Dr. Martin Luther King’s famous phrase I Have a Dream, lent its name to the album opener. It’s an ambitious eleven minute epic, and was followed by the title-track. Its composer, Herbie Hancock, explained that The Prisoner is about: “how black people have been imprisoned for a long time.” Firewater was meant to sympbolise the duality of the oppressor and the oppressed. Fire was meant to symbolise the heat in violence as well as the abuse of power, while the feeling of water recalls Dr. Martin Luther King. He Who Lives In Fear refers to Dr King as he “had to live in an atmosphere charged with intimidation.” Herbie Hancock explained how Promise Of The Sun which closes the album symbolises: “how the sun promises life and freedom to all living things, and yet blacks are not yet free.”
During The Prisoner, Herbie Hancock, Johnny Coles on flugelhorn and Joe Henderson on tenor saxophone and alto flute exchange a series of breathtaking solos and drive each other to greater heights. Joe Henderson plays a starring role and was picked out for praise by calling him one of the finest flautists classical or jazz music. That was high praise but it’s soon apparent why.
It’s a case of expect the unexpected during the solos which take twists and turns veering between alluring and provocative, to emotive, haunting, and soul-baring. There’s a starkness to the melodies which became sombre, and ruminative and invites reflection. No longer is there anything to celebrate and the joyous is gone after Dr. Martin Luther King was ruthlessly and heartlessly gunned down. As a result, the music makes the listener contemplate and wonder what might have been? It’s a powerful and poignant album from Herbie Hancock who was leaving Blue Note Records on a high.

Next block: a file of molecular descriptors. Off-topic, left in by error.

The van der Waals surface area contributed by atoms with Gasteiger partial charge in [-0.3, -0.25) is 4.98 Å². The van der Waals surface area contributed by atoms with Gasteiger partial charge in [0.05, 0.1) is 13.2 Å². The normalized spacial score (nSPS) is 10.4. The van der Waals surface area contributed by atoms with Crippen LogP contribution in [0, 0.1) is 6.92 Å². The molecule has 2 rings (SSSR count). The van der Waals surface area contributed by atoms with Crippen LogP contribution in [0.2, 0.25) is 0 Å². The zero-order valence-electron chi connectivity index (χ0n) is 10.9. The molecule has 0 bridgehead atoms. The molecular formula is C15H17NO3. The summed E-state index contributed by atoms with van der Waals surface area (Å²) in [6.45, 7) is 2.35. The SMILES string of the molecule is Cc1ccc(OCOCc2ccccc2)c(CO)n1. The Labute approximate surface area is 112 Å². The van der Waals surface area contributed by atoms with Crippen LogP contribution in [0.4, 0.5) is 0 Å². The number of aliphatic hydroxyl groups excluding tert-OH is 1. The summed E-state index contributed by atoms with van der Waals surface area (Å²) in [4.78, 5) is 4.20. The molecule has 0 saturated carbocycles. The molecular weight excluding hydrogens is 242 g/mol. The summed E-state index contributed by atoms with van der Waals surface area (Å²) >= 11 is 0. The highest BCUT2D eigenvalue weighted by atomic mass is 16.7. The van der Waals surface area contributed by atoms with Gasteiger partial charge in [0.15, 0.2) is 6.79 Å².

When critics heard The Prisoner, the majority wrote positive reviews praising an ambitious, innovative and cerebral concept album. However, just like Speak Like A Child some critics didn’t seem to understand the album or the concept behind it. Ironically both Speak Like A Child and The Prisoner are regarded as classics.
When The Prisoner was released later in 1969, Herbie Hancock was a happy man and said: “Generally speaking, I’ve been able to get closer to the real me with this album than on any other previous one.”
Just like Speak Like A Child, he had also succeed in making an album that was accessible. “I want my music to evolve toward a point where it can contain that part of me that is relatively most musical to people–but in a jazz climate that can communicate to the general public. I am trying to write hummable tunes with a kind of rhythmic element people can be infected with, and one key to the rhythmic thing is the duple meter. People can identify more with duple meter, so the drummer does play a meter but does not, however, play rock per se, so you hear the drummer playing jazz.”
He went on to say: “Harmony is the element that offers even more flexibility. The differentiated positioning of chords in my Maiden Voyage is an example, and Speak like A Child is somewhat like a pop ballad. It’s an extension of the concept of simple melody and rhythm related to a more advanced harmony. It’s like a huge door with a lot of little doors to the outside public and I’m trying different doors.”
Herbie Hancock’s decision to try “different doors” meant he was able to compose and record music that was modern, exciting, experimental, innovative and different to everything that had gone before. He was ensuring jazz evolved and to do this, he expanded his band and added different instruments including the bass trombone and bass clarinet which other bands didn’t use.
What also helped he explained was that: “All my soloists, play a different style, but some part of each is related to each other, and I do some of all of their thing.” This he does throughout The Prisoner.
Different accents, clusters, splashes and sounds are used throughout The Prisoner by Herbie Hancock’s and his band combine musical genres to paint pictures and create music that is melodic, rich in imagery and full of emotion on what’s a powerful and poignant concept album that remembered Dr. Martin Luther King on what’s a now considered a jazz classic.
Cult Classic: Herbie Hancock-The Prisoner.